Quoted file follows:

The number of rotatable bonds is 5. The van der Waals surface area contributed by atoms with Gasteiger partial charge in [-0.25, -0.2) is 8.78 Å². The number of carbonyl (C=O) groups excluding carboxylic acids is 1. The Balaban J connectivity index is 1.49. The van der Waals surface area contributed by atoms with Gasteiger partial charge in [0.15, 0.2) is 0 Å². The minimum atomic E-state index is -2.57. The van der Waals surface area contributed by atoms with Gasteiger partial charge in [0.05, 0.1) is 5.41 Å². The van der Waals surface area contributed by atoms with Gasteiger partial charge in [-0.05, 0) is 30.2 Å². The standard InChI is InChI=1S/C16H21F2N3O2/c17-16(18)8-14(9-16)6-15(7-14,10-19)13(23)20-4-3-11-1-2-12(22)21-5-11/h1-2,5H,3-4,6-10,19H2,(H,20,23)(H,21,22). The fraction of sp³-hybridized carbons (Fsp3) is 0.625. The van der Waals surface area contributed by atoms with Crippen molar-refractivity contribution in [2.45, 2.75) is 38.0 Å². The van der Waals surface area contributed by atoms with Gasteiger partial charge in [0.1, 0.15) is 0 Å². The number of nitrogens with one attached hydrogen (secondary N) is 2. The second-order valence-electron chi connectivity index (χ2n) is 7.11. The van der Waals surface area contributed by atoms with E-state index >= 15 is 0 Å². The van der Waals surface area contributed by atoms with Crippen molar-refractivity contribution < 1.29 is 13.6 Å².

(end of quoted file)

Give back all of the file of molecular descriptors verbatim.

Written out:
The number of rotatable bonds is 5. The van der Waals surface area contributed by atoms with Gasteiger partial charge in [-0.25, -0.2) is 8.78 Å². The number of carbonyl (C=O) groups excluding carboxylic acids is 1. The Balaban J connectivity index is 1.49. The van der Waals surface area contributed by atoms with Gasteiger partial charge in [0.15, 0.2) is 0 Å². The minimum atomic E-state index is -2.57. The van der Waals surface area contributed by atoms with Gasteiger partial charge in [0.05, 0.1) is 5.41 Å². The van der Waals surface area contributed by atoms with Gasteiger partial charge in [-0.05, 0) is 30.2 Å². The standard InChI is InChI=1S/C16H21F2N3O2/c17-16(18)8-14(9-16)6-15(7-14,10-19)13(23)20-4-3-11-1-2-12(22)21-5-11/h1-2,5H,3-4,6-10,19H2,(H,20,23)(H,21,22). The fraction of sp³-hybridized carbons (Fsp3) is 0.625. The van der Waals surface area contributed by atoms with Crippen molar-refractivity contribution in [2.45, 2.75) is 38.0 Å². The van der Waals surface area contributed by atoms with Gasteiger partial charge in [0.1, 0.15) is 0 Å². The number of nitrogens with one attached hydrogen (secondary N) is 2. The second-order valence-electron chi connectivity index (χ2n) is 7.11. The van der Waals surface area contributed by atoms with E-state index >= 15 is 0 Å². The van der Waals surface area contributed by atoms with Crippen molar-refractivity contribution < 1.29 is 13.6 Å².